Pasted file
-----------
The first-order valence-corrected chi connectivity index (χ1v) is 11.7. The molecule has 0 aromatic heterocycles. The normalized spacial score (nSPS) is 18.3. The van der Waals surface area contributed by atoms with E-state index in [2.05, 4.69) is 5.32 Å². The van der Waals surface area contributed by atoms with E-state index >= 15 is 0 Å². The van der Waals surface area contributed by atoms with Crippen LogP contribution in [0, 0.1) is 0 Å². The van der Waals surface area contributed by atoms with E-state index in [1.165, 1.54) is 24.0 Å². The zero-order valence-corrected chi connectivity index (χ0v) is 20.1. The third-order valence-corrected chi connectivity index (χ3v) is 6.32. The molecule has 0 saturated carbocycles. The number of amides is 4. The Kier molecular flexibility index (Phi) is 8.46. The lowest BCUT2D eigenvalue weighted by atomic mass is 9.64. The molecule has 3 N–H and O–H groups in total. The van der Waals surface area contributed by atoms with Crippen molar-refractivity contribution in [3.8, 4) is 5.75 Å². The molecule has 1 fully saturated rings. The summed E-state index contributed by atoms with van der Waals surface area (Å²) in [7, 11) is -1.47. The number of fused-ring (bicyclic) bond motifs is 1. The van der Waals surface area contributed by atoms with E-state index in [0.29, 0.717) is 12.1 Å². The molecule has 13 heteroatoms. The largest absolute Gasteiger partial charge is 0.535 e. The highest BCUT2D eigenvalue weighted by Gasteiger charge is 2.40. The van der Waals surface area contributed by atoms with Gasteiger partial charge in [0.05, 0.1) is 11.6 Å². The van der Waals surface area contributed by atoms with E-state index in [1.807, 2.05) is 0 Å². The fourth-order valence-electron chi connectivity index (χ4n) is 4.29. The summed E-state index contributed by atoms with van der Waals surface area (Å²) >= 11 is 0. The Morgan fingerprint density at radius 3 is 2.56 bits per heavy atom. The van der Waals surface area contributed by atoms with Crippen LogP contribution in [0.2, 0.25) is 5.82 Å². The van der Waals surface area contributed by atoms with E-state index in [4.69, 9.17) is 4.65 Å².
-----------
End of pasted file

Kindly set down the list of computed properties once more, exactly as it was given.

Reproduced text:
The first-order valence-corrected chi connectivity index (χ1v) is 11.7. The molecule has 0 aromatic heterocycles. The normalized spacial score (nSPS) is 18.3. The van der Waals surface area contributed by atoms with E-state index in [2.05, 4.69) is 5.32 Å². The van der Waals surface area contributed by atoms with E-state index >= 15 is 0 Å². The van der Waals surface area contributed by atoms with Crippen LogP contribution in [0, 0.1) is 0 Å². The van der Waals surface area contributed by atoms with E-state index in [1.165, 1.54) is 24.0 Å². The zero-order valence-corrected chi connectivity index (χ0v) is 20.1. The third-order valence-corrected chi connectivity index (χ3v) is 6.32. The molecule has 0 saturated carbocycles. The number of amides is 4. The Kier molecular flexibility index (Phi) is 8.46. The lowest BCUT2D eigenvalue weighted by atomic mass is 9.64. The molecule has 3 N–H and O–H groups in total. The van der Waals surface area contributed by atoms with Crippen molar-refractivity contribution in [3.8, 4) is 5.75 Å². The molecule has 1 fully saturated rings. The summed E-state index contributed by atoms with van der Waals surface area (Å²) in [7, 11) is -1.47. The number of fused-ring (bicyclic) bond motifs is 1. The van der Waals surface area contributed by atoms with E-state index in [0.29, 0.717) is 12.1 Å². The molecule has 13 heteroatoms. The largest absolute Gasteiger partial charge is 0.535 e. The highest BCUT2D eigenvalue weighted by Gasteiger charge is 2.40. The van der Waals surface area contributed by atoms with Gasteiger partial charge in [0.05, 0.1) is 11.6 Å². The van der Waals surface area contributed by atoms with E-state index in [1.807, 2.05) is 0 Å². The fourth-order valence-electron chi connectivity index (χ4n) is 4.29. The summed E-state index contributed by atoms with van der Waals surface area (Å²) >= 11 is 0. The Morgan fingerprint density at radius 3 is 2.56 bits per heavy atom. The van der Waals surface area contributed by atoms with Crippen LogP contribution in [0.2, 0.25) is 5.82 Å². The van der Waals surface area contributed by atoms with E-state index in [4.69, 9.17) is 4.65 Å².